I would like to mention to any of you Costa Rica expats or potential expats -- if you do not have Costa Rica residency you can only remain in Costa Rica for 90 days on your US passport so you will need to make an exit from the country after 90 days.

If you choose to exit to Panama by land, you can use one of 3 borders.

Most travelers use the Costa Rica southern border at Paso Canoas on the Pacific side as we did or the Sixaola border near Puerto Viejo (which I highlight in this video) and the one we used on our return.

The Pacific border is the busiest border in Costa Rica because most of the commercial traffic exits there. At the Pacific border we were sent to a "special" room where our baggage was searched.

The Caribbean border at Sixaola is crowded as well with long lines (this border is mostly used by tourists and lots of young backpackers). At this border you will need to walk across a bridge from Panama to Costa Rica (or vice versa). The good news is--the bridge isn't as scary as it used to be! Both exits were quite an experience (which is one reason I prefer flying)! LOL I am not a big fan of border crossing, however, there is no way around border crossings if you leave the country (resident or not) so it is something you will need to adjust to. I will say that it was made MUCH easier on the Panama Jammin Tour because we had a Spanish speaking tour company/driver which instructed us and helped us with all the paperwork and dealt with the border people for us.That will be a BIG plus for folks taking this tour in the future! It was very hot outside and there were several very long lines at Sixaola and we got to move to the front of the line!

There is one other border, Rio Sereno located in the mountainous range somewhat in the middle of the Pacific & Caribe borders (it is the least trafficked border with no cargo crossings) if your paperwork is in order you can breeze through in less than an hour.  On the Panama side you will find the roads paved from Sererno to David, however coming from San Vito (Costa Rica), the road is a rather rough rocky road…which is probably why this border is still not widely used and quiet.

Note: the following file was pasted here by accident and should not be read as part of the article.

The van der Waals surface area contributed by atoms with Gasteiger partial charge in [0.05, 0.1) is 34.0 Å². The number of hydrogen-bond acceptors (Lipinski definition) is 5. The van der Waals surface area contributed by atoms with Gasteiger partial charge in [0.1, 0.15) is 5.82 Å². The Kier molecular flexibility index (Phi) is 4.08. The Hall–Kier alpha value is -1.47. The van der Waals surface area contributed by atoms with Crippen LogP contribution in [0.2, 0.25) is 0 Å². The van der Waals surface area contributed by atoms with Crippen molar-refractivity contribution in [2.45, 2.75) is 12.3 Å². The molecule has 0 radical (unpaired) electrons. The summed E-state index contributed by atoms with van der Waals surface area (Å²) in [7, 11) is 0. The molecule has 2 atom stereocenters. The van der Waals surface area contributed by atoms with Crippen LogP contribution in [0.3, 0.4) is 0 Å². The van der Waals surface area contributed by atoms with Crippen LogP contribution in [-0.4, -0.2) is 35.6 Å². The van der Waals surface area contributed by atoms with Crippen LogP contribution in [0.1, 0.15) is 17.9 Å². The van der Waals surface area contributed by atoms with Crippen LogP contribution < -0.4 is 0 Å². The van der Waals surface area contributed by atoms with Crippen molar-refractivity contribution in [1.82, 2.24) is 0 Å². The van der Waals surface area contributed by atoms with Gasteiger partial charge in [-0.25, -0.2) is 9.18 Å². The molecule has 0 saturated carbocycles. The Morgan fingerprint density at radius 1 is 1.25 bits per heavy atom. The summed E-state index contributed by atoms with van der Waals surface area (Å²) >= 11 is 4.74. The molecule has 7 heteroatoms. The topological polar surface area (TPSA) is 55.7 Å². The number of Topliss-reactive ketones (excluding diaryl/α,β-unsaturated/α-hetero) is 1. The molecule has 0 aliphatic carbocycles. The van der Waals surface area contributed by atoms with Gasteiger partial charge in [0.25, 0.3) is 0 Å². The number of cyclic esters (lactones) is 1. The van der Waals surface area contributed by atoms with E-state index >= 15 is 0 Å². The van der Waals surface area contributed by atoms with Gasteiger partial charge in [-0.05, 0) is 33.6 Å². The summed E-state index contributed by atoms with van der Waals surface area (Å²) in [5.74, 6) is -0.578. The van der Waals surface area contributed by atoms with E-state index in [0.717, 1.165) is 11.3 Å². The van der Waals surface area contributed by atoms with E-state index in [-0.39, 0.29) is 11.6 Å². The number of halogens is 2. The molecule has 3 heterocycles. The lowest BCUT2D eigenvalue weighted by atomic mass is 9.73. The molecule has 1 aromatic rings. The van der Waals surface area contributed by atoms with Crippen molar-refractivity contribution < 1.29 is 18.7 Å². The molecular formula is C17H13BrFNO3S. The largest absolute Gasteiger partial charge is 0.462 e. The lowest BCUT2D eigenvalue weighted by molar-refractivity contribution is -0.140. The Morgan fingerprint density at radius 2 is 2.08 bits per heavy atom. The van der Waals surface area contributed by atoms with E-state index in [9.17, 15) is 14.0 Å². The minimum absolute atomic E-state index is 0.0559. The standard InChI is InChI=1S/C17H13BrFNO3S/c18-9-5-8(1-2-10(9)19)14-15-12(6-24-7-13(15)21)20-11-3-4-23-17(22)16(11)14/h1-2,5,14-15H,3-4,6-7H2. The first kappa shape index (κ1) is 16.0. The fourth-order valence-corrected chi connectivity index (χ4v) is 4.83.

My advice for smooth (land) border crossings is -- Be Prepared and Go By Bus (big or smaller as we did) Much less hassle. Just Sayin!!

Big Thanks to everyone for following along!

Check out our departure and border crossing in the video below
and I will see you back here soon for my regular postings!

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I'm a G-Gram - Our Life in Costa Rica

I thought I would add a special announcement today for those of you who are not on Facebook.


On Wednesday September 6, 2017 at 5:04 pm
We welcomed a new Baby Girl to our family
Sharahya Maxwell 
(pronounced Sha-RI-Ya) 
Sharahya means "little princess" in Hebrew
6lbs 7 oz and 19.5 inches long
Born to my granddaughter Khalia Ariel and her husband Carrington

This is my first GREAT grandchild!!!

Welcome to the World Little Princess!!


Pops doing diaper change duty

My granddaughter Khalia

I never knew any of my great grandparents, so I have no idea what to call myself. Thought I should get out in front of the naming thing lest I end up with some old fuddy duddy name. 
I have read of many.
So...Any suggestions please let me know!